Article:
Ever woke up in the morning and felt sharp pains in your foot or heel? Or felt like you couldn’t walk or put pressure on your foot because of the pain?
Well foot/heel pain is something that athletes and everyday people deal with on a daily basis that can alter or even halt normal activity. If you experience this pain on a daily basis, you could be dealing with plantar fasciitis, one of the most common causes of heel pain.
Under normal circumstances, your plantar fascia acts like a shock-absorbing bowstring, supporting the arch in your foot. If tension and stress on that bowstring become too great, small tears can arise in the fascia. Repetitive stretching and tearing can cause the fascia to become irritated or inflamed, though in many cases of plantar fasciitis, the cause isn't clear.
Plantar fasciitis is most common in runners and people between the ages of 40-60. People who are overweight and those who wear shoes with inadequate support are also at risk. If you work a job that requires you to be on your feet for long periods of time, you are at a higher risk of developing plantar fasciitis.
The most common sign and symptom of plantar fasciitis is stabbing pain in your heel that usually occurs with your first few steps in the morning. This pain normally gets better as you get up, move around and loosen up the fascia. This pain can be re-triggered or return if you sit for long periods of time and then try and stand again.
The diagnosis is made based on the medical history and physical examination. During the exam, your doctor will check for areas of tenderness in your foot. Where your pain is situated can help determine its cause.
There is no single treatment that works best for every person with plantar fasciitis. But there are many different at home remedies that you can try that will help decrease your pain and help your foot feel better.
• Rest, which is always the best thing for any injury!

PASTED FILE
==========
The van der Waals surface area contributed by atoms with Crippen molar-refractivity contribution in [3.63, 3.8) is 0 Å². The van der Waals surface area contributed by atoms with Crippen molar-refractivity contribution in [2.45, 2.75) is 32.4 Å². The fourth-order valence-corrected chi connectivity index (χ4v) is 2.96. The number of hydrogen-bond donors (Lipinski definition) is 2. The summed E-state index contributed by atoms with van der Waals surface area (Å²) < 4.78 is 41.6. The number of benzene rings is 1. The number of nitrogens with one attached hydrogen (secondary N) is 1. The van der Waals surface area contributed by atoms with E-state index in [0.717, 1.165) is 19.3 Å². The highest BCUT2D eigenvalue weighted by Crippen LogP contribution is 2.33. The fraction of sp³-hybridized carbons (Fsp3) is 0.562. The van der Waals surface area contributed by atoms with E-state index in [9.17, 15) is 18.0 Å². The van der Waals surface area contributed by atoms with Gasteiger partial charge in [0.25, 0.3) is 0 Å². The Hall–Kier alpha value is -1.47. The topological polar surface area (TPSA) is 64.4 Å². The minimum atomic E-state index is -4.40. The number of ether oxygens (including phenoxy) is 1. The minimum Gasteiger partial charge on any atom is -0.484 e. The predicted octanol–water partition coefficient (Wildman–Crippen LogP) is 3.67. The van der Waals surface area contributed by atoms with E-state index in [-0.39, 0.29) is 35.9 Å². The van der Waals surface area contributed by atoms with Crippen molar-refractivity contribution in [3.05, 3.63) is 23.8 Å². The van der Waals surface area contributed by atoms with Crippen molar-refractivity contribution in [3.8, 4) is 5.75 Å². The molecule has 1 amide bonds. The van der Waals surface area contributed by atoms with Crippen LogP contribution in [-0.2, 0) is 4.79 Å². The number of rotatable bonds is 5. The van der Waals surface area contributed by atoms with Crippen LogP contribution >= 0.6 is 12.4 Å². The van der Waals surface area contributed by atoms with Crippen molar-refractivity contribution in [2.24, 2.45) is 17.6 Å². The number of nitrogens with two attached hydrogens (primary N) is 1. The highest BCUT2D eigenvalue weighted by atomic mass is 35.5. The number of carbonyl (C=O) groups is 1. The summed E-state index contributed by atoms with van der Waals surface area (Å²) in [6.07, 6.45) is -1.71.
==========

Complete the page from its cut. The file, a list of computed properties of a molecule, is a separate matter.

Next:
• Ice your foot. One of the best ways to ice your foot is to freeze a water bottle and roll it along the bottom of your foot so you can ice and get a little massage at the same time.
• Take an anti-inflammatory (ibuprofen).
• Stretch the bottom of your foot several times a day (most importantly right before you get out of bed in the mornings). Easiest way to do this is to place a towel around the ball of your foot and pull your toes toward you.
• Get a new pair of shoes that has good arch support and a cushioned sole.
• Try low-impact sports until your pain is better (swimming or bicycling).
If your pain does not get better with the above at home treatments, then you should seek treatment from a doctor. There are other types of treatments your doctor can suggest:
• Physical therapy to learn exercises and stretches that can help strengthen and stretch your plantar fascia, Achilles tendon and lower leg.
• Night splints also might be suggested by your doctor for you to wear at night while you are sleeping. These splints keep your foot in a stretched position while you sleep to facilitate stretching and help prevent that morning foot pain.
• Orthotics might be suggested by your doctor to help distribute pressure to your feet more evenly. Depending on the severity of your plantar fasciitis, either an over-the-counter orthotic could work, or your doctor could prescribe a custom-fit orthotic.
• Injection of a steroid medicine into the painful area can help provide temporary relief.
• Surgery to detach the plantar fascia from the heel bone is uncommon, and few people require it. Surgery is used as a last resort when all other treatments have failed to work to relieve the heel pain.
Ignoring plantar fasciitis might result in chronic heel pain that hinders your regular activities. Changing the way you walk to minimize plantar fasciitis pain might lead to foot, knee, hip or back problems.
Always be consistent with your treatment. The sooner you begin treatment, the sooner the pain will go away!
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